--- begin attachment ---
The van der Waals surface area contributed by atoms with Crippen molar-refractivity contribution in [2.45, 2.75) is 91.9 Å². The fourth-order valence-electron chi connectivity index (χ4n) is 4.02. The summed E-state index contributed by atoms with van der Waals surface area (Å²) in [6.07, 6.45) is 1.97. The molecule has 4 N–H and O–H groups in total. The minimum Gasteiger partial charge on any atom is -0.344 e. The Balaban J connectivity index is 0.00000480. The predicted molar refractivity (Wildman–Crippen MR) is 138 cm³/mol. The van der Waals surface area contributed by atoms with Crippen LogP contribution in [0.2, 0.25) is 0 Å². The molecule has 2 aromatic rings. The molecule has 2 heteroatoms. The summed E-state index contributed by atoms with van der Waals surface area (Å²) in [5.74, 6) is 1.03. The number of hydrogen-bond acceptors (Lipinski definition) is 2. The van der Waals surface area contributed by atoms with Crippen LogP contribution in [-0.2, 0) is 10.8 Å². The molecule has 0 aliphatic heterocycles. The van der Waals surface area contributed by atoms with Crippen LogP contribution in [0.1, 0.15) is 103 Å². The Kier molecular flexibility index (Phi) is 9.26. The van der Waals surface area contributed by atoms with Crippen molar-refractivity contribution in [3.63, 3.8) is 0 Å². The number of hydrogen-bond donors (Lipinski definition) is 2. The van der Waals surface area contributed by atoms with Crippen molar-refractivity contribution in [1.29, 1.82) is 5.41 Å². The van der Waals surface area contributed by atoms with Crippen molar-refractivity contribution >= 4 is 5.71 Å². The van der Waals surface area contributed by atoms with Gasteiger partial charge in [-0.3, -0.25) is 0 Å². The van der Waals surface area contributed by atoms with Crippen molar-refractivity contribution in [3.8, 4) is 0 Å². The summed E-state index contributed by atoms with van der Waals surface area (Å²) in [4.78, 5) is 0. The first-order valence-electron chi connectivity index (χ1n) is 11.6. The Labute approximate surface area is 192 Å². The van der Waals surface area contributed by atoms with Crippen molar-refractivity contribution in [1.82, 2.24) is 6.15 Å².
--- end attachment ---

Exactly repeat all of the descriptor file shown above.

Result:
The van der Waals surface area contributed by atoms with Crippen molar-refractivity contribution in [2.45, 2.75) is 91.9 Å². The fourth-order valence-electron chi connectivity index (χ4n) is 4.02. The summed E-state index contributed by atoms with van der Waals surface area (Å²) in [6.07, 6.45) is 1.97. The molecule has 4 N–H and O–H groups in total. The minimum Gasteiger partial charge on any atom is -0.344 e. The Balaban J connectivity index is 0.00000480. The predicted molar refractivity (Wildman–Crippen MR) is 138 cm³/mol. The van der Waals surface area contributed by atoms with Crippen LogP contribution in [0.2, 0.25) is 0 Å². The molecule has 2 aromatic rings. The molecule has 2 heteroatoms. The summed E-state index contributed by atoms with van der Waals surface area (Å²) in [5.74, 6) is 1.03. The number of hydrogen-bond acceptors (Lipinski definition) is 2. The van der Waals surface area contributed by atoms with Crippen LogP contribution in [-0.2, 0) is 10.8 Å². The molecule has 0 aliphatic heterocycles. The van der Waals surface area contributed by atoms with Crippen LogP contribution in [0.1, 0.15) is 103 Å². The Kier molecular flexibility index (Phi) is 9.26. The van der Waals surface area contributed by atoms with Crippen molar-refractivity contribution in [3.63, 3.8) is 0 Å². The number of hydrogen-bond donors (Lipinski definition) is 2. The van der Waals surface area contributed by atoms with Crippen molar-refractivity contribution in [1.29, 1.82) is 5.41 Å². The van der Waals surface area contributed by atoms with Crippen molar-refractivity contribution >= 4 is 5.71 Å². The van der Waals surface area contributed by atoms with Gasteiger partial charge in [-0.3, -0.25) is 0 Å². The van der Waals surface area contributed by atoms with Crippen molar-refractivity contribution in [3.8, 4) is 0 Å². The summed E-state index contributed by atoms with van der Waals surface area (Å²) in [4.78, 5) is 0. The first-order valence-electron chi connectivity index (χ1n) is 11.6. The Labute approximate surface area is 192 Å². The van der Waals surface area contributed by atoms with Crippen molar-refractivity contribution in [1.82, 2.24) is 6.15 Å².